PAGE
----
Tales Of A Medicine-Watcher: 1. A Horse Is A Horse, Of Course, Of Course

Tales of a Medicine-Watcher are true stories from 50 years in medicine. Names and dates changed, staff names real (unless otherwise noted). The term Medicine-Watcher is used in The Youngest Science, the autobiography of Lewis Thomas, which I use with respect. 

 

It didn’t make sense. “Tell me again what happens, Sam”. Sam had come along with her mother. “Every time she comes home from school…”, her mother had said on arrival. So I asked Sam again. She went though it with that sense of world weariness that only a 16 year old girl can impart.

“Well, see, I get home from school, I grab a snack, go into the family room and sit down, and read or watch telly for a bit”. It was 1990, no internet, no streaming. “Then I start to sneeze, get really itchy eyes, bit tight in the chest and I cough, it’s better when we have dinner, sometimes comes back later, but it settles in bed”. Sam was fine on waking in the morning, all day at school, enjoyed competitive Netball without problems, no past history of allergies, her mother had a bit of hay fever. This problem in the evenings had gone on for 9 months. It went away went she spent a week in Bali. There were no pets. The family had lived in the house for 20 years.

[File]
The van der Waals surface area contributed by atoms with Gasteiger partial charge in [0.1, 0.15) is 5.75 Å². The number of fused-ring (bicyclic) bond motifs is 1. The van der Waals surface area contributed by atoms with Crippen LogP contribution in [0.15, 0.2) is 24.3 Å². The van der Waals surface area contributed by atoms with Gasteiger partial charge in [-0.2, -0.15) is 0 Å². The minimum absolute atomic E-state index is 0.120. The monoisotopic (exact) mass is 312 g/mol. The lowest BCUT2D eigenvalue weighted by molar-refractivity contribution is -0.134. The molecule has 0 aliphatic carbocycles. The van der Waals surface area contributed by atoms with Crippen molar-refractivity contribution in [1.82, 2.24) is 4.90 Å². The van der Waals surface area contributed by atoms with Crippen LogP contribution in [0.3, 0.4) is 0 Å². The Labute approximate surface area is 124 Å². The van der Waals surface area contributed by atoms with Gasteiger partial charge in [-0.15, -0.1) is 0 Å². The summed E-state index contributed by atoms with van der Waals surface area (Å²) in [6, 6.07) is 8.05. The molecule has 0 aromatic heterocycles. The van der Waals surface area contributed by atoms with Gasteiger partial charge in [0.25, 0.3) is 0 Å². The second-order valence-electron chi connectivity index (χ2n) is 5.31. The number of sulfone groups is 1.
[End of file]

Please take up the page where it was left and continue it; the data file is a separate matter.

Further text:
I stared at the skin test results. There was a borderline positive to ryegrass, barely positive, she had no spring symptoms. “No, no” said her mother again “no dried flowers, straw, or potpourri in the house”. The only other positive test was a large reaction to horse hair. No other positive tests. “Do you ride horses?”. “No”. “Do you visit horses with friends or on farms or…” “No”. “What about your brother, is he in contact with horses” “No”.

Horse allergy is one of the most potent environmental allergy triggers. Those who are sensitive only require small amounts of horse hair to get symptoms. In the days before motor vehicles, horse allergy was deemed an unavoidable allergy.

I scratched my head and said with a laugh, “Don’t suppose you’ve got a horse’s head on the wall, have you?” It was a throw-away line. A joke to cover up my confusion. Sam and her mother looked at each other, eyes wide open, and mouthed “Oh My God”.

It appeared that about a year earlier Sam’s dad had found a stuffed horse’s head at a garage sale, bought it and hung it in a corner of the family room, where it became forgotten, invisible. They threw out the offending article. Sam was cured.

A horse is a horse, of course, of course,
And no one can talk to a horse of course
That is, of course, unless the horse is the famous Mr. Ed.

 

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